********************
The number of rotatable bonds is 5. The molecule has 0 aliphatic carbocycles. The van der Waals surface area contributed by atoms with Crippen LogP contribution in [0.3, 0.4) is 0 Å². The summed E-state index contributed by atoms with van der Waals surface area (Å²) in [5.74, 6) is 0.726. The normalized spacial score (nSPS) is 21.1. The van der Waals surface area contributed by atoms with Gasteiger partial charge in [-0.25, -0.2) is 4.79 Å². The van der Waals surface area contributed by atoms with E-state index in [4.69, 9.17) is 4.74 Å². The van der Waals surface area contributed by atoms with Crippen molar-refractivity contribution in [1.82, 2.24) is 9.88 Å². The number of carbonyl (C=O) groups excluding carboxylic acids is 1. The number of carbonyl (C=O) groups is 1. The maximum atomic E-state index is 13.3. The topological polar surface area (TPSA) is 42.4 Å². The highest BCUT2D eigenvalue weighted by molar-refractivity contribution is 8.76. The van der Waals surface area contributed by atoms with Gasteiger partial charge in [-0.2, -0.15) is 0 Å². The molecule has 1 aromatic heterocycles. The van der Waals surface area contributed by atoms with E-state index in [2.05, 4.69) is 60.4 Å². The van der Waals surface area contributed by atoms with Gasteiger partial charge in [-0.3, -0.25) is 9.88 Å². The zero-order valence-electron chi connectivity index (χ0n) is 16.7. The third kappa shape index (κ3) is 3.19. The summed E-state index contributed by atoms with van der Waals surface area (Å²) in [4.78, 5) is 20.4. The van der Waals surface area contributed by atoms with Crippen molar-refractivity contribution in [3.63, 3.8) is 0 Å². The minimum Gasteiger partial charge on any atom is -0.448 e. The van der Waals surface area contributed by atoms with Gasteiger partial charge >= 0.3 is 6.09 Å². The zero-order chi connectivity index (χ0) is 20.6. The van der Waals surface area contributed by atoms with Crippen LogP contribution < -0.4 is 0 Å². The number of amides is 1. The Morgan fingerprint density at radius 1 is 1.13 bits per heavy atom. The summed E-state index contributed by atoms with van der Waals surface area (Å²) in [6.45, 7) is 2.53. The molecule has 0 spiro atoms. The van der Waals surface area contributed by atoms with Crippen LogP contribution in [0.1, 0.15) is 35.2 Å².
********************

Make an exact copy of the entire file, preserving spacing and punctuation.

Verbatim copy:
The number of rotatable bonds is 5. The molecule has 0 aliphatic carbocycles. The van der Waals surface area contributed by atoms with Crippen LogP contribution in [0.3, 0.4) is 0 Å². The summed E-state index contributed by atoms with van der Waals surface area (Å²) in [5.74, 6) is 0.726. The normalized spacial score (nSPS) is 21.1. The van der Waals surface area contributed by atoms with Gasteiger partial charge in [-0.25, -0.2) is 4.79 Å². The van der Waals surface area contributed by atoms with E-state index in [4.69, 9.17) is 4.74 Å². The van der Waals surface area contributed by atoms with Crippen molar-refractivity contribution in [1.82, 2.24) is 9.88 Å². The number of carbonyl (C=O) groups excluding carboxylic acids is 1. The number of carbonyl (C=O) groups is 1. The maximum atomic E-state index is 13.3. The topological polar surface area (TPSA) is 42.4 Å². The highest BCUT2D eigenvalue weighted by molar-refractivity contribution is 8.76. The van der Waals surface area contributed by atoms with Gasteiger partial charge in [-0.2, -0.15) is 0 Å². The molecule has 1 aromatic heterocycles. The van der Waals surface area contributed by atoms with E-state index in [2.05, 4.69) is 60.4 Å². The van der Waals surface area contributed by atoms with Gasteiger partial charge in [-0.3, -0.25) is 9.88 Å². The zero-order valence-electron chi connectivity index (χ0n) is 16.7. The third kappa shape index (κ3) is 3.19. The summed E-state index contributed by atoms with van der Waals surface area (Å²) in [4.78, 5) is 20.4. The van der Waals surface area contributed by atoms with Crippen molar-refractivity contribution in [3.63, 3.8) is 0 Å². The minimum Gasteiger partial charge on any atom is -0.448 e. The van der Waals surface area contributed by atoms with Gasteiger partial charge >= 0.3 is 6.09 Å². The zero-order chi connectivity index (χ0) is 20.6. The van der Waals surface area contributed by atoms with Crippen LogP contribution < -0.4 is 0 Å². The number of amides is 1. The Morgan fingerprint density at radius 1 is 1.13 bits per heavy atom. The summed E-state index contributed by atoms with van der Waals surface area (Å²) in [6.45, 7) is 2.53. The molecule has 0 spiro atoms. The van der Waals surface area contributed by atoms with Crippen LogP contribution in [0.1, 0.15) is 35.2 Å².